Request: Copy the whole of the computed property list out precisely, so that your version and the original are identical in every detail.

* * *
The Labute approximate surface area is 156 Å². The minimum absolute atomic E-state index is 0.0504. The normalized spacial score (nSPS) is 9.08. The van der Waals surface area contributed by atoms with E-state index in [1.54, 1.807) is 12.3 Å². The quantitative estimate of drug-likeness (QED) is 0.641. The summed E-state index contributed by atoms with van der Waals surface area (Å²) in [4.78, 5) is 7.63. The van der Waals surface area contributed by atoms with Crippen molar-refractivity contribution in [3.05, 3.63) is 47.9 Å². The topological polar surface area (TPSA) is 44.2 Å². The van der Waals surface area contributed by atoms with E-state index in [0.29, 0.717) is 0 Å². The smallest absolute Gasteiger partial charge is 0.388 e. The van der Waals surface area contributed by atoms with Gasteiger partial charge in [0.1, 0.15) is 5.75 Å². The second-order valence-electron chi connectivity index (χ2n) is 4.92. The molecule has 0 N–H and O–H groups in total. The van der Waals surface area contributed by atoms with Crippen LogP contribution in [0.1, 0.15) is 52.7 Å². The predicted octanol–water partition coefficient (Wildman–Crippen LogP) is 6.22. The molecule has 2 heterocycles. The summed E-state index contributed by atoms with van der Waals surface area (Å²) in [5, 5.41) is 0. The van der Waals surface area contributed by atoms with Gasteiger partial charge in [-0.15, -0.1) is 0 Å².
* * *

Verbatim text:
The Labute approximate surface area is 156 Å². The minimum absolute atomic E-state index is 0.0504. The normalized spacial score (nSPS) is 9.08. The van der Waals surface area contributed by atoms with E-state index in [1.54, 1.807) is 12.3 Å². The quantitative estimate of drug-likeness (QED) is 0.641. The summed E-state index contributed by atoms with van der Waals surface area (Å²) in [4.78, 5) is 7.63. The van der Waals surface area contributed by atoms with Crippen molar-refractivity contribution in [3.05, 3.63) is 47.9 Å². The topological polar surface area (TPSA) is 44.2 Å². The van der Waals surface area contributed by atoms with E-state index in [0.29, 0.717) is 0 Å². The smallest absolute Gasteiger partial charge is 0.388 e. The van der Waals surface area contributed by atoms with Gasteiger partial charge in [0.1, 0.15) is 5.75 Å². The second-order valence-electron chi connectivity index (χ2n) is 4.92. The molecule has 0 N–H and O–H groups in total. The van der Waals surface area contributed by atoms with Crippen LogP contribution in [0.1, 0.15) is 52.7 Å². The predicted octanol–water partition coefficient (Wildman–Crippen LogP) is 6.22. The molecule has 2 heterocycles. The summed E-state index contributed by atoms with van der Waals surface area (Å²) in [5, 5.41) is 0. The van der Waals surface area contributed by atoms with Gasteiger partial charge in [-0.15, -0.1) is 0 Å².